Vaccines and Sleep

If you don’t get enough sleep, it can affect your health. In fact, according to one study, it can make vaccines you take less effective. Sleeping less than six hours a night can decrease your level of protection by a potentially substantial amount.

That’s the conclusion of a look at vaccinations and sleep deprivation at the University of Pittsburgh and the University of California at San Francisco. A similar study in Germany in 2003 had shown the same result.

The German researchers found that people who got too little sleep the night after receiving a vaccination had half the protection as subjects who got a full night’s sleep. The researchers speculated that sleep helps the body devote resources to the formation of antibodies stimulated by the vaccine.

The UCSF study, designed to help doctors understand the connection between poor sleep and heightened susceptibility to upper respiratory infections, was the first look at the phenomenon in the real world rather than in a sleep lab. Participants kept sleep diaries or used monitoring devices to allow researchers to measure their amounts of sleep.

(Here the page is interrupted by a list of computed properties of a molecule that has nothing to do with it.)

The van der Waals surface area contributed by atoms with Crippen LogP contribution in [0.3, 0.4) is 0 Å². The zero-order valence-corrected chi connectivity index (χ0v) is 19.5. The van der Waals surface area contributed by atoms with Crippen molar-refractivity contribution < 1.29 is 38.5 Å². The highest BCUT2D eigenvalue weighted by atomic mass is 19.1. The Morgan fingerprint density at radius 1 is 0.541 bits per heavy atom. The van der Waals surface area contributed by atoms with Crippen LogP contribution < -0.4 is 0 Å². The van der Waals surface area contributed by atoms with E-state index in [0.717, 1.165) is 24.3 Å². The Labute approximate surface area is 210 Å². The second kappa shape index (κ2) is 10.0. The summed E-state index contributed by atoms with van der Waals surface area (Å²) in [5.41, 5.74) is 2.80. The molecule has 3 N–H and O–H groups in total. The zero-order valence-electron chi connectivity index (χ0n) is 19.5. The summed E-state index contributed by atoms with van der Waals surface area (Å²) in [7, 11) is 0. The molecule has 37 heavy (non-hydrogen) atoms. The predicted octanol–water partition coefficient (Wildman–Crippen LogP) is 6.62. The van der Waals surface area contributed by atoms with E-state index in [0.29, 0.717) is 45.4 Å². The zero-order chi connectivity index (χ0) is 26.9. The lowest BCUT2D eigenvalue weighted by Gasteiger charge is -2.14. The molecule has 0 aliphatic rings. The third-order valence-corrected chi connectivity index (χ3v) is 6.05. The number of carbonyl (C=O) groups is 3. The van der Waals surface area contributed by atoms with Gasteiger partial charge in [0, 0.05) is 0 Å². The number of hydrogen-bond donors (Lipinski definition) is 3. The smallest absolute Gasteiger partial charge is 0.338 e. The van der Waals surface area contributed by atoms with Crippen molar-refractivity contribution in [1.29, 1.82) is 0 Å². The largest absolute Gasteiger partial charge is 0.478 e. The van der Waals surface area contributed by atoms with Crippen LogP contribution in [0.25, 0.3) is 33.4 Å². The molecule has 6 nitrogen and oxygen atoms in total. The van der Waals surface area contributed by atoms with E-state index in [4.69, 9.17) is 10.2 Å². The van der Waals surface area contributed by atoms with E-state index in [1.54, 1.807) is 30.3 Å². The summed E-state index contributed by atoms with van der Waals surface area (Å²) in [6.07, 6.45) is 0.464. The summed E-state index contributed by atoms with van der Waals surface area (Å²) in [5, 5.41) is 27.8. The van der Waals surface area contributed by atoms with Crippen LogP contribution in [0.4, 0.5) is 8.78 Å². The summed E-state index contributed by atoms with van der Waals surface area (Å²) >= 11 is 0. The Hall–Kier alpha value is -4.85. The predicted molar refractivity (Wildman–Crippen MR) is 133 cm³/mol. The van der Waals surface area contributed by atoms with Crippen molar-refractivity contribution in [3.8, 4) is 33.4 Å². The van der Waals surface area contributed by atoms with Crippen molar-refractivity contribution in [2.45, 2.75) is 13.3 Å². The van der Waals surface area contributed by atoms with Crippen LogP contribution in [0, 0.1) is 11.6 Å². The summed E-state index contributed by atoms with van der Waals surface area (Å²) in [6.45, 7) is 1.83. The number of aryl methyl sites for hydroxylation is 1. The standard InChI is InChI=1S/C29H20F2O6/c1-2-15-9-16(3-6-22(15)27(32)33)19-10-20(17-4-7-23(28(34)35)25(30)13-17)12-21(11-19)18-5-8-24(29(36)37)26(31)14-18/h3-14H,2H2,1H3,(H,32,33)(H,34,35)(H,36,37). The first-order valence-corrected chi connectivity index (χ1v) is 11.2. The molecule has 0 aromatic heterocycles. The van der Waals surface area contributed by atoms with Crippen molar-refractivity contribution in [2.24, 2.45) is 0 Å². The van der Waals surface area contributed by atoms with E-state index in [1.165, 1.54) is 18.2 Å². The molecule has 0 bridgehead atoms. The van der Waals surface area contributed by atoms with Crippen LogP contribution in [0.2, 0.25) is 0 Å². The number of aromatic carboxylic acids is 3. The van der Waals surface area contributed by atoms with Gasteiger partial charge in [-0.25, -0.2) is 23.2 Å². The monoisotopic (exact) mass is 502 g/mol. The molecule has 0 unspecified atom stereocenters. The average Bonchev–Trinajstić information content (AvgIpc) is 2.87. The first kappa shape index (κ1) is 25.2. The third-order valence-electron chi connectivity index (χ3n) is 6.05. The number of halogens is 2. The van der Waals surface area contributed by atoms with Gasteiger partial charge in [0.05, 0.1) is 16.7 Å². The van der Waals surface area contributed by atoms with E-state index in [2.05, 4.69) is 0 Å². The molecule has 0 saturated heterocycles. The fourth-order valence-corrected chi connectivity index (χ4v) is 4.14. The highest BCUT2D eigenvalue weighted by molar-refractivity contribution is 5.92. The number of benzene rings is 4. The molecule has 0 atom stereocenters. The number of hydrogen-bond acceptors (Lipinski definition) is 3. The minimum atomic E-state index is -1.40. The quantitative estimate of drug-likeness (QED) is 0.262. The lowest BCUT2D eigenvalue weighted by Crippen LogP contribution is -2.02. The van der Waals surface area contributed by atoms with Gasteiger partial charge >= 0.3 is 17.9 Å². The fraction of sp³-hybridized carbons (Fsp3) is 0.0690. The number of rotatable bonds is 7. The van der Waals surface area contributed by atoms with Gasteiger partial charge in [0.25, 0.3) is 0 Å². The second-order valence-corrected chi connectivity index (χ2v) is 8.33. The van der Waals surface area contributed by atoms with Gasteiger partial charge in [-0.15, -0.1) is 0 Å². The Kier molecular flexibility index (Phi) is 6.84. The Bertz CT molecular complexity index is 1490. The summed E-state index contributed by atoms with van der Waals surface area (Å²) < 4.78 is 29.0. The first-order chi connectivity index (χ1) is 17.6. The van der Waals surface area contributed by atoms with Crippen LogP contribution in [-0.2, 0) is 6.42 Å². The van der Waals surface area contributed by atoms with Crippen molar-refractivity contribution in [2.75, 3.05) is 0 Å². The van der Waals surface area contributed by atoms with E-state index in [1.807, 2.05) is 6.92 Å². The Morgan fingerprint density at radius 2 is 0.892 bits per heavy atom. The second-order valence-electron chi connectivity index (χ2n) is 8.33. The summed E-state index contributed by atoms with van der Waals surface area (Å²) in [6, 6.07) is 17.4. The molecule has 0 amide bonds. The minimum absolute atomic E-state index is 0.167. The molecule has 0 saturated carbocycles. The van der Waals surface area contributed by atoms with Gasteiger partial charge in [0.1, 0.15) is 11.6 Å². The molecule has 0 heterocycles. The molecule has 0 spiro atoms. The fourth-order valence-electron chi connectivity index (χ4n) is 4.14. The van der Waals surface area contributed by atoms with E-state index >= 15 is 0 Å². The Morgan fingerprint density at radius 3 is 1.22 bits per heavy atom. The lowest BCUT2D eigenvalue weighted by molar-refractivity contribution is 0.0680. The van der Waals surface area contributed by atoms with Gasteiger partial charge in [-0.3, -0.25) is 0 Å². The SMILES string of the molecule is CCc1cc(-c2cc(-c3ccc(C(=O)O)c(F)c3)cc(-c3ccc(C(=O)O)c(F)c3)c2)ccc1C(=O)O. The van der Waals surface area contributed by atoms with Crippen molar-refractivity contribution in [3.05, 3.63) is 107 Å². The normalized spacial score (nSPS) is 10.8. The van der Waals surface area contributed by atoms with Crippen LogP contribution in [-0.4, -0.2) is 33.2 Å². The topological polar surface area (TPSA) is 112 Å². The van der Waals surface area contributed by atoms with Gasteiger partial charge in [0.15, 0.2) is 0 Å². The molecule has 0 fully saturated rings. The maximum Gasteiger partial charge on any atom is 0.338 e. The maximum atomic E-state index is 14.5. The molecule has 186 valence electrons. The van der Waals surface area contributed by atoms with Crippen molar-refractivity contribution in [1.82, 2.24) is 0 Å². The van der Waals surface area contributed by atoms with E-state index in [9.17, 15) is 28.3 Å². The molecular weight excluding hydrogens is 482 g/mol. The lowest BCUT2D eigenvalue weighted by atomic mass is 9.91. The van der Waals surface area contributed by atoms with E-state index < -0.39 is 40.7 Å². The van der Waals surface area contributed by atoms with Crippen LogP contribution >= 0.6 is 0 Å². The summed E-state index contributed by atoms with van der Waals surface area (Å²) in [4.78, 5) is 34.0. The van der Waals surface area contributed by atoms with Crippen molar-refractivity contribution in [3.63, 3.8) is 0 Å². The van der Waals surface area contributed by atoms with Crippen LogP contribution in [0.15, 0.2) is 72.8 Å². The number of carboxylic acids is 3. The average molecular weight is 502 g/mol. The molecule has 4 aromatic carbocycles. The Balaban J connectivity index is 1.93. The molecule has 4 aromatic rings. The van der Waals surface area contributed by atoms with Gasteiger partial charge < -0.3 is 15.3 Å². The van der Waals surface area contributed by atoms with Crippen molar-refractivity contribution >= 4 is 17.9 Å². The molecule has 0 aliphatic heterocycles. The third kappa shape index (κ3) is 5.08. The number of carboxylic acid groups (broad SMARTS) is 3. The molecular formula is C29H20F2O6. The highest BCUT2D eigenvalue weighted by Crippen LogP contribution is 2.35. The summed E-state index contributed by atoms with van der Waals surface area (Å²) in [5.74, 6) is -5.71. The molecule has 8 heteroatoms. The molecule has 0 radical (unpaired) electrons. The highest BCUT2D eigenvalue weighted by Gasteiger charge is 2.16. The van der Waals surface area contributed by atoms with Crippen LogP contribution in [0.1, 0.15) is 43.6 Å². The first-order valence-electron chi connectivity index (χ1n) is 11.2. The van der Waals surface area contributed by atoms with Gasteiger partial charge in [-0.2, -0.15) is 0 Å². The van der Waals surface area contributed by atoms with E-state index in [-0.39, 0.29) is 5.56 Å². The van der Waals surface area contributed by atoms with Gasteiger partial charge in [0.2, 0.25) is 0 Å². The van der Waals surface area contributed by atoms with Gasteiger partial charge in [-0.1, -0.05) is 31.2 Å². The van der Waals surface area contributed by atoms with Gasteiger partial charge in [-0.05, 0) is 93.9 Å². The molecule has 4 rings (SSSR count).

The study found the patients who did not sleep enough were 11 and a half times more likely to be unprotected. Eighteen participants, most of whom were sleep-deprived, did not receive adequate protection from the vaccinations given. Sleep deprivation means getting less than 6 hours a night.

“With the emergence of our 24-hour lifestyle, longer working hours, and the rise in the use of technology, chronic sleep deprivation has become a way of life for many Americans,” lead researcher Aric Prather said in a statement. “These findings should help raise awareness in the public health community about the clear connection between sleep and health,”

Prather recommended that doctors issuing immunizations discuss proper sleep habits with their patients. That way, they can help assure maximum effectiveness.

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